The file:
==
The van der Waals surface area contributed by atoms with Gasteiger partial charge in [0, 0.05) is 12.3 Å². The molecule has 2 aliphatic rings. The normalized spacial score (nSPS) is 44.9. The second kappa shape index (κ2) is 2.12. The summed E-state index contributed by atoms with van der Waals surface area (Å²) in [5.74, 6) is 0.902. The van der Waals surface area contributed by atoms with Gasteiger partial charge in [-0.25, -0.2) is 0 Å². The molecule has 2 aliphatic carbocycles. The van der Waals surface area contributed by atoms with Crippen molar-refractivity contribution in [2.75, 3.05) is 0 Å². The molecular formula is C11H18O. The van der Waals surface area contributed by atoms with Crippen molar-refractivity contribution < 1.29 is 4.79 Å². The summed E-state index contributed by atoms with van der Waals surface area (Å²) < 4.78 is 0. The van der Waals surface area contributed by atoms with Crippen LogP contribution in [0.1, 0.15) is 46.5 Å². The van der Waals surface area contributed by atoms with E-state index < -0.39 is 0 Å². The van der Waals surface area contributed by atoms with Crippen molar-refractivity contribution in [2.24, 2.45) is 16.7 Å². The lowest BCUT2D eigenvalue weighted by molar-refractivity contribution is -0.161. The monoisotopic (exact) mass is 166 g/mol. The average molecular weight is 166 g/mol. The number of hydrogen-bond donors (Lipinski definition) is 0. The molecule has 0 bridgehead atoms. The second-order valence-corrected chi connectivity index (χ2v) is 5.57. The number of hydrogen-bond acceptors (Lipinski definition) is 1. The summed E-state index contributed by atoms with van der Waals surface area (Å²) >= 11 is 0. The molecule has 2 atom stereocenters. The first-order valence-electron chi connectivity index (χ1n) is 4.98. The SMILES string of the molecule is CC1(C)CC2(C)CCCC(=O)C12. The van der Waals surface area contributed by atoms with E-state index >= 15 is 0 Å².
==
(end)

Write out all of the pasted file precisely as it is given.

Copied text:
The van der Waals surface area contributed by atoms with Gasteiger partial charge in [0, 0.05) is 12.3 Å². The molecule has 2 aliphatic rings. The normalized spacial score (nSPS) is 44.9. The second kappa shape index (κ2) is 2.12. The summed E-state index contributed by atoms with van der Waals surface area (Å²) in [5.74, 6) is 0.902. The van der Waals surface area contributed by atoms with Gasteiger partial charge in [-0.25, -0.2) is 0 Å². The molecule has 2 aliphatic carbocycles. The van der Waals surface area contributed by atoms with Crippen molar-refractivity contribution in [2.75, 3.05) is 0 Å². The molecular formula is C11H18O. The van der Waals surface area contributed by atoms with Crippen molar-refractivity contribution < 1.29 is 4.79 Å². The summed E-state index contributed by atoms with van der Waals surface area (Å²) < 4.78 is 0. The van der Waals surface area contributed by atoms with Crippen LogP contribution in [0.1, 0.15) is 46.5 Å². The van der Waals surface area contributed by atoms with E-state index < -0.39 is 0 Å². The van der Waals surface area contributed by atoms with Crippen molar-refractivity contribution in [2.24, 2.45) is 16.7 Å². The lowest BCUT2D eigenvalue weighted by molar-refractivity contribution is -0.161. The monoisotopic (exact) mass is 166 g/mol. The average molecular weight is 166 g/mol. The number of hydrogen-bond donors (Lipinski definition) is 0. The molecule has 0 bridgehead atoms. The second-order valence-corrected chi connectivity index (χ2v) is 5.57. The number of hydrogen-bond acceptors (Lipinski definition) is 1. The summed E-state index contributed by atoms with van der Waals surface area (Å²) >= 11 is 0. The molecule has 2 atom stereocenters. The first-order valence-electron chi connectivity index (χ1n) is 4.98. The SMILES string of the molecule is CC1(C)CC2(C)CCCC(=O)C12. The van der Waals surface area contributed by atoms with E-state index >= 15 is 0 Å².